I didn’t really know much about the programme other than it featured Scarlett Moffatt and family, who I found funny when I used to watch Gogglebox years ago. The idea is that they up and move, house and all, to a Namibian village to live alongside the Himba tribe and embrace the culture swap. I love learning about different cultures and ways of life, so it attracted my attention. If you can get over the fact that it must have cost a sickening amount to build the Moffatt family home brick-for-brick in the middle of the Namibian desert and equip it with all the Western luxuries one could desire, whilst outside there’s kids milking goats and lugging huge buckets of water about just so they can eat and drink, you may enjoy it for what it is – a cultural exchange and learning process. No I’m not fickle, I was still a little uncomfortable in episode one to see the tribespeople trekking for miles for water whilst the Moffatts had their own specially imported water tank, but I’m an optimist and I watch the programme on the assumption that the Himba tribe will be thoroughly recompensed for this experience. They have consented to partaking in the show, afterall. I don’t know this for sure, of course, but I suspect that that’s how it’s gone down over in Africa, and the tribe’s responses and interaction with the show seem to support this narrative. And despite its flaws, I think the show is really quite positive.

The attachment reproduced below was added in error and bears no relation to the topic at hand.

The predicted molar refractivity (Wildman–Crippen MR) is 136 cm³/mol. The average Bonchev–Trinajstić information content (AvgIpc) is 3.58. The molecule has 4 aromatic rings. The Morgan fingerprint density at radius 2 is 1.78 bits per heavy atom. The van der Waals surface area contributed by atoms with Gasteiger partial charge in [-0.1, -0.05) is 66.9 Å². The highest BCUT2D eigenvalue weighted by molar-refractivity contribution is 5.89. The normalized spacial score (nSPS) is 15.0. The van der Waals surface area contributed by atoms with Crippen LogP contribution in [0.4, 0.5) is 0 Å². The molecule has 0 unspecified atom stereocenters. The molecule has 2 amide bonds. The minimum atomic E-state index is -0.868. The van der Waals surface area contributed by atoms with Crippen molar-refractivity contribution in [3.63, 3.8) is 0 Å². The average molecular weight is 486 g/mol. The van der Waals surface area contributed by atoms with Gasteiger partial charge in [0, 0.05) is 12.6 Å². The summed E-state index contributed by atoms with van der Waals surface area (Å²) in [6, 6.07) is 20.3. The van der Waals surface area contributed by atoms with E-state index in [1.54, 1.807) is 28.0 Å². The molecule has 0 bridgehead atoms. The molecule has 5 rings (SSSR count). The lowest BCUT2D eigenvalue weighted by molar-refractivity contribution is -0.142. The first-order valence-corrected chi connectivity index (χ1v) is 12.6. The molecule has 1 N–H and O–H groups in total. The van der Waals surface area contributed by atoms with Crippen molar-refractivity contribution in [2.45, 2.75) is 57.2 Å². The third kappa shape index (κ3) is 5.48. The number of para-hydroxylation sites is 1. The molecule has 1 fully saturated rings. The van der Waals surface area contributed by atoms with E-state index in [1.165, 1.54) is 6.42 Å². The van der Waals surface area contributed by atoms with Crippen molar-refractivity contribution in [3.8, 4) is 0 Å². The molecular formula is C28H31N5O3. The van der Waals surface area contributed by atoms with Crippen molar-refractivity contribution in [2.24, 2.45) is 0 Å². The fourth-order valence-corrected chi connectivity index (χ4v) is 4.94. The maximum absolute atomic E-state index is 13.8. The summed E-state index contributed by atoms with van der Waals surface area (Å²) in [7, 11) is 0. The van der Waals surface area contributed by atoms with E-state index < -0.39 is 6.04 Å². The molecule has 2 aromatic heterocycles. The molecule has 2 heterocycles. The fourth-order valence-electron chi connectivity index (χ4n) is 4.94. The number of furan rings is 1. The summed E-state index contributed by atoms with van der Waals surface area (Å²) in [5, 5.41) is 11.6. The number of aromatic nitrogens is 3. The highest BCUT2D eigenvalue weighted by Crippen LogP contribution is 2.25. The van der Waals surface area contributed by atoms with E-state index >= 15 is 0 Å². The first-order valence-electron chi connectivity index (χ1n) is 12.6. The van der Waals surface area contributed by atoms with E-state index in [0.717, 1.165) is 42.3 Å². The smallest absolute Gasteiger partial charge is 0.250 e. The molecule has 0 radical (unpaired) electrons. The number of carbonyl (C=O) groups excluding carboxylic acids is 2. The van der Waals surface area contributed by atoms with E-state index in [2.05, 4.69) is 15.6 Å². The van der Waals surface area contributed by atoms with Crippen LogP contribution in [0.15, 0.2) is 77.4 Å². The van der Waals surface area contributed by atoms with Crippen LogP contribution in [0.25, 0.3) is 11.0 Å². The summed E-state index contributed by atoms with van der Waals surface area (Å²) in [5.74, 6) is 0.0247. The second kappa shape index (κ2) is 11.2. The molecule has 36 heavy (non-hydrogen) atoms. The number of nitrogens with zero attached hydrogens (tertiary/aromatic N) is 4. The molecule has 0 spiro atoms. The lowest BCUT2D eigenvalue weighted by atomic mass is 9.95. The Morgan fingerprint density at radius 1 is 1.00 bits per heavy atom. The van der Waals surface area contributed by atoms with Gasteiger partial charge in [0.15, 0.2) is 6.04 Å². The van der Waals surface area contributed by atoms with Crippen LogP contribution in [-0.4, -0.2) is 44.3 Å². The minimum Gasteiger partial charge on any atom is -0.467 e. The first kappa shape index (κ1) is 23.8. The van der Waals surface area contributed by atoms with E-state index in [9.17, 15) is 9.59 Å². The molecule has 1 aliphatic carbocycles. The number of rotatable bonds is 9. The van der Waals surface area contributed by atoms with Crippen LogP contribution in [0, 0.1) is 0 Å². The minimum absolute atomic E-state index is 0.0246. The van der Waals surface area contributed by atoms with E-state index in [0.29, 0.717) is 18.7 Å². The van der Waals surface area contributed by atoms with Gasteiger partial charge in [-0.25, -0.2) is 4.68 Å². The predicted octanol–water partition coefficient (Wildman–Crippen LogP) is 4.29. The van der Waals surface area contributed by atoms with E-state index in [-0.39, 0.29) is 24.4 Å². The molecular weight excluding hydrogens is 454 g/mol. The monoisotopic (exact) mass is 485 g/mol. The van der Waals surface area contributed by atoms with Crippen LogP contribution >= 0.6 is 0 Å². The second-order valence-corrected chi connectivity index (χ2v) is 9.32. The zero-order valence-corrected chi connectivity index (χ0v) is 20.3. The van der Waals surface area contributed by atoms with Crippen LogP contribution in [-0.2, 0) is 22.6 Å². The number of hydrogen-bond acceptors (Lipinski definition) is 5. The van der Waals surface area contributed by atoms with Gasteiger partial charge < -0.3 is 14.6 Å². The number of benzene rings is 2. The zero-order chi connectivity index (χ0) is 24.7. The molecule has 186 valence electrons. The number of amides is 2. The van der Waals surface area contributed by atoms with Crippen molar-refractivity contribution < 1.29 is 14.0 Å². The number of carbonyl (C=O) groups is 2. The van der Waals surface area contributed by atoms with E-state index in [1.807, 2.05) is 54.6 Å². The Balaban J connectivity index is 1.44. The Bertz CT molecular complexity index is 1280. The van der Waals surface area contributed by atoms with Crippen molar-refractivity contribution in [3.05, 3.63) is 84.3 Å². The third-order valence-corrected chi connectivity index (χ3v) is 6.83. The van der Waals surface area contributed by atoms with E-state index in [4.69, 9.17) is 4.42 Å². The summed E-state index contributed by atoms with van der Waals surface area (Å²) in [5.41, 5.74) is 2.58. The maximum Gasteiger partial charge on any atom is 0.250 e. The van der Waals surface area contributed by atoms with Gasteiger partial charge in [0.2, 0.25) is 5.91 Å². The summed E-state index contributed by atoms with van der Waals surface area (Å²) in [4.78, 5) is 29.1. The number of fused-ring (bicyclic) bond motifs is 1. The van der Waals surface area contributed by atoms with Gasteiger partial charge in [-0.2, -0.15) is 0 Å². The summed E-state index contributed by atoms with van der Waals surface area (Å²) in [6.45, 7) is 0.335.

The Himba tribe are interesting, funny and incredibly kind. Observing the sharing of cultures, we see a range of differences between them and the Moffatts. We watch Himba women attempting to climb stairs for the first time inside the Moffatts’ home, whilst Scarlett covers herself in ochre in their huts and attempts to wear traditional Himba clothing. We see Himba women enjoying a cup of tea together whilst talking about how much they love to sleep with each other’s husbands and boyfriends, whilst Scarlett shows them the concept of Tinder and modern dating. Watching one of the women so thoroughly enjoy eating a piece of toast, as well as watching another woman look at herself in the mirror, before becoming aware that she is seeing what she looks like for the first time in her life reduced me to tears. Watching the tribespeople be so kind and welcoming to the Moffatt family really did warm me up in this cold and dreary weather. To top it off, the tribe throws a party in the Moffatts’ honour which consists of them dancing to express joy and touching their friends and loved ones mid dance to show them they care. How nice would it be if we could go around dancing and touching our loved ones to show that we’re happy?